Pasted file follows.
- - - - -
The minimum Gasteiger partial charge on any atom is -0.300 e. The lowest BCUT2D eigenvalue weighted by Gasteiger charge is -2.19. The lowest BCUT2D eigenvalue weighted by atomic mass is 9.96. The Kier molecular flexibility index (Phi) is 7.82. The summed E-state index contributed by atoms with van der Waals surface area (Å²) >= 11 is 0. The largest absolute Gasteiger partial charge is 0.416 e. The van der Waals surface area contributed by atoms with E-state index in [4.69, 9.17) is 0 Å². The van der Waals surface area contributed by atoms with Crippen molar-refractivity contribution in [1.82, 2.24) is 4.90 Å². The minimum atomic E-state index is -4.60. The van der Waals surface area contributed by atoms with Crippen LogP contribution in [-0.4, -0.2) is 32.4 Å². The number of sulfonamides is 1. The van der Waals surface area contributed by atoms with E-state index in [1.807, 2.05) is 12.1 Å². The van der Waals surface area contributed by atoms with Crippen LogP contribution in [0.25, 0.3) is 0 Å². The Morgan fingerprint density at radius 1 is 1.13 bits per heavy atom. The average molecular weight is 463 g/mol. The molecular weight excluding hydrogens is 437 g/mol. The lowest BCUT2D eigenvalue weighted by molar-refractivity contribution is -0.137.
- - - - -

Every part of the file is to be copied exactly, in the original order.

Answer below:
The minimum Gasteiger partial charge on any atom is -0.300 e. The lowest BCUT2D eigenvalue weighted by Gasteiger charge is -2.19. The lowest BCUT2D eigenvalue weighted by atomic mass is 9.96. The Kier molecular flexibility index (Phi) is 7.82. The summed E-state index contributed by atoms with van der Waals surface area (Å²) >= 11 is 0. The largest absolute Gasteiger partial charge is 0.416 e. The van der Waals surface area contributed by atoms with E-state index in [4.69, 9.17) is 0 Å². The van der Waals surface area contributed by atoms with Crippen molar-refractivity contribution in [1.82, 2.24) is 4.90 Å². The minimum atomic E-state index is -4.60. The van der Waals surface area contributed by atoms with Crippen LogP contribution in [-0.4, -0.2) is 32.4 Å². The number of sulfonamides is 1. The van der Waals surface area contributed by atoms with E-state index in [1.807, 2.05) is 12.1 Å². The van der Waals surface area contributed by atoms with Crippen LogP contribution in [0.25, 0.3) is 0 Å². The Morgan fingerprint density at radius 1 is 1.13 bits per heavy atom. The average molecular weight is 463 g/mol. The molecular weight excluding hydrogens is 437 g/mol. The lowest BCUT2D eigenvalue weighted by molar-refractivity contribution is -0.137.